One glimpse of the stylish clientele suddenly surrounding them – not to mention the discreetly placed security guards who mingled among the crowd – told Bruce all he needed to know about the exclusivity of this highly elite shop.
Lila kept firm hold of his hand as they threaded their way around the room, stopping to look over the simple yet elegantly curated exhibitions of high jewelry. It was all Bruce could do not to openly gawk at the finery on display: everything from diamond-cut bracelets to pearl-drop earrings to necklaces and rings dripping with rubies and sapphires.
It was all absolutely exquisite – and little overwhelming. He wouldn't even know where to begin.
He felt, more than heard, Lila's sharp intake of breath as she tugged him towards one display in particular. "Oh, Pierre, isn't this stunning?" she breathed, lapsing into French as she leaned over a glass case and pointed at a striking diamond and emerald necklace, set in platinum.
"'Pierre'?" Bruce hissed incredulously into her ear, only to feel her hand rise to the crook of his arm in response, followed by her elbow stabbing him sharply in the ribs.
From the corner of his eye, he noticed a salesman making his way over to them; he was caught even more off guard with Lila's next dramatic pronouncement: "This necklace would be the perfect gift for your mother, don't you think?"
The salesman stopped short. "Mère?" he stuttered in surprise, before carefully reassembling his cool, poised countenance.
Lila nodded enthusiastically. "Oh, yes," she babbled in French, "we are breaking the news of our engagement to my dear Pierre's mother, and we are hoping that the perfect gift will help soften the blow." She schooled her features into a humbled expression. "You see, he is all that she has left in this world, and she isn't ready to lose him, especially not to me," she added, flushing prettily as she averted her eyes.
Well played, Bruce thought, thoroughly amused as the salesman gave him an indulgent look. My mother would fall over if she heard that a Fowler was marrying into her family.
"It's true," Bruce confirmed, his French a bit more faulty than Lila's. "My mother is very special to me," he continued, turning to Lila with a theatrically loving look, "but I love this woman more than life itself, and I cannot wait to make her my wife."
Was it his imagination, or had she paled at that?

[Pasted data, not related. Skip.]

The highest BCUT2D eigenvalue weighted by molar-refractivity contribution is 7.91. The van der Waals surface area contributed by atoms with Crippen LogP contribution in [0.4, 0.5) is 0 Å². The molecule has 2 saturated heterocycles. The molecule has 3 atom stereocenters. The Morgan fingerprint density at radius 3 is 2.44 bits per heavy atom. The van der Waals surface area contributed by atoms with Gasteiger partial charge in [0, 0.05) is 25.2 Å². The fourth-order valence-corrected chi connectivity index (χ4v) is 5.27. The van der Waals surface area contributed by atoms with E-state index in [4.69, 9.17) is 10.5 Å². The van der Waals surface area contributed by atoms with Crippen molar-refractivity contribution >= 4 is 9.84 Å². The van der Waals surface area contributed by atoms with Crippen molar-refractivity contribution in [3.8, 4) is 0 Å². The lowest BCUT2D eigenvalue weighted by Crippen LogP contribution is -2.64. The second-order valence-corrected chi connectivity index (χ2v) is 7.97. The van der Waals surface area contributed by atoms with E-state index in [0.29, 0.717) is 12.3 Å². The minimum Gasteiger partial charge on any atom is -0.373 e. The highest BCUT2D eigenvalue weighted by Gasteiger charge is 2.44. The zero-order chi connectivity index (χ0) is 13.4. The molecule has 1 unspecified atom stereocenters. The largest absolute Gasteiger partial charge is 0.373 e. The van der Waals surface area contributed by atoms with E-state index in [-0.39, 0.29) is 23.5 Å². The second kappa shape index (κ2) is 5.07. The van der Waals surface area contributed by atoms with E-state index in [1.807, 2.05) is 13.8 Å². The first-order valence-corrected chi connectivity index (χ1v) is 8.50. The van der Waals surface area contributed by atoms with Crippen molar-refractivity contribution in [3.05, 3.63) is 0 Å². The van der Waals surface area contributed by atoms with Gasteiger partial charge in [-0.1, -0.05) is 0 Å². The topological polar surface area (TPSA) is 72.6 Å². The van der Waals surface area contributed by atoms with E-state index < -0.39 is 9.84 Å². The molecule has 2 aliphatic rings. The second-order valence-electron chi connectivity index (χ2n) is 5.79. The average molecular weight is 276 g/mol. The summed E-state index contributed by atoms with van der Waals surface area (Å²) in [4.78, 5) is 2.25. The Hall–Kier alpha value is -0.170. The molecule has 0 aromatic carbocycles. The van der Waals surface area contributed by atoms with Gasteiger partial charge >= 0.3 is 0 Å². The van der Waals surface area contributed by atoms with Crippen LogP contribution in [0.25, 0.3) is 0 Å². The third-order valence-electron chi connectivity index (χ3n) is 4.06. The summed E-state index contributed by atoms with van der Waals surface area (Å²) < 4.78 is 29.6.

He covered her hand, still lodged in the crook of his arm, and pressed a little kiss to her temple, just for effect.
"Ah, young love," the salesman sighed, clasping his hands together. "Well. Let us see what we can find for your maman, then, monsieur."
"I like this one," Lila reiterated, pointing to the diamond and emerald necklace. She turned to Bruce. "What do you think, darling?"
Bruce studied the piece for a long moment. "It's nice," he contended, "but I'm not sure it's my mother's taste, so much as yours, dearest."
Lila narrowed her eyes, giving him arm a sharp tug. "I have better taste than that," she mumbled in English under breath, before offering a sickly sweet smile to the salesman. "What do you think?" she asked, switching back to French.
"I think it is a beautiful piece," the salesman agreed, reaching down to unlock the display case. "Perhaps if you tried it on, mademoiselle, we could convince your Pierre of its beauty."
He pulled the necklace from the case, the diamonds glittering under the high-set lights of the shop. Lila reached out to touch it with her free hand, and Bruce noticed her diamond tennis bracelet as it pooled on her wrist. The salesman noticed it too, giving him an approving nod over Lila's bowed head.
The salesman lifted the necklace from its velvet perch. "Try it on," he urged Lila, opening the clasp. "May I help you?"
Lila reluctantly let Bruce go, quickly tucking her right hand into a pocket of her dress, and stepped around the glass case, lifting her hair from her neck as the salesman slid the necklace into place and secured it at her nape.
"Ahhh," he sighed as his hands fell away. "Magnifique." He glanced up and caught Bruce's eye. "Do you not agree, monsieur?"
Lila turned to face him, her hair falling back into place like strands of silk around her shoulders, and Bruce momentarily forgot how to breathe. Square-cut diamonds alternated with pairs of teardrop-shaped emeralds, arranged in figure eights between the diamond stations, gleaming in their platinum setting against her golden skin. It lay perfectly on her décolletage, forming a perfect circle around her collarbone, drawing his attention to the soft lines of her throat, making his fingertips tingle with the anticipation of touch.
"It's beautiful," he breathed, finally finding his voice again. He lifted his gaze to meet hers, taking a step closer to her and twining his fingers through her hair, tucking a lock behind her ear. "Just like you, Isabella."
"Ah, your fiancée is aptly named," the salesman mused admiringly.
Bruce scarcely heard him; he was more interested in Lila's response to his compliment, a soft smile as she reverently touched the jewels nestled at her throat. His eyes didn't leave hers as he curled his hand delicately around her neck, drawing his thumb down the line of her jaw. He felt her skin heat beneath his touch, and the slight dip of her chin as he traced her lower lip, and suddenly none of this felt like pretend anymore.
"I don't know if I can give this to my mother," Bruce murmured. "It looks as if it was made just for you."
"She'll love it," Lila insisted as he caressed her cheek again. "Any woman would be honored to receive this, especially as a gift."
"Your lovely Isabella makes a good point," the salesman interjected. "It is a piece fit for a queen, and such a stunning gift that there is no way she could ever object to your engagement."
"You don't know my mother," Bruce said ruefully as his hand drifted away from Lila's face. "She can be very stubborn." He clasped her bronzed shoulder for a long moment before brushing her hair away and lifting the chain from her neck, running his fingers along the edge of the glittering stones. He was surprised by the weight of the piece, the heaviness of the jewels and the platinum, warmed by her skin.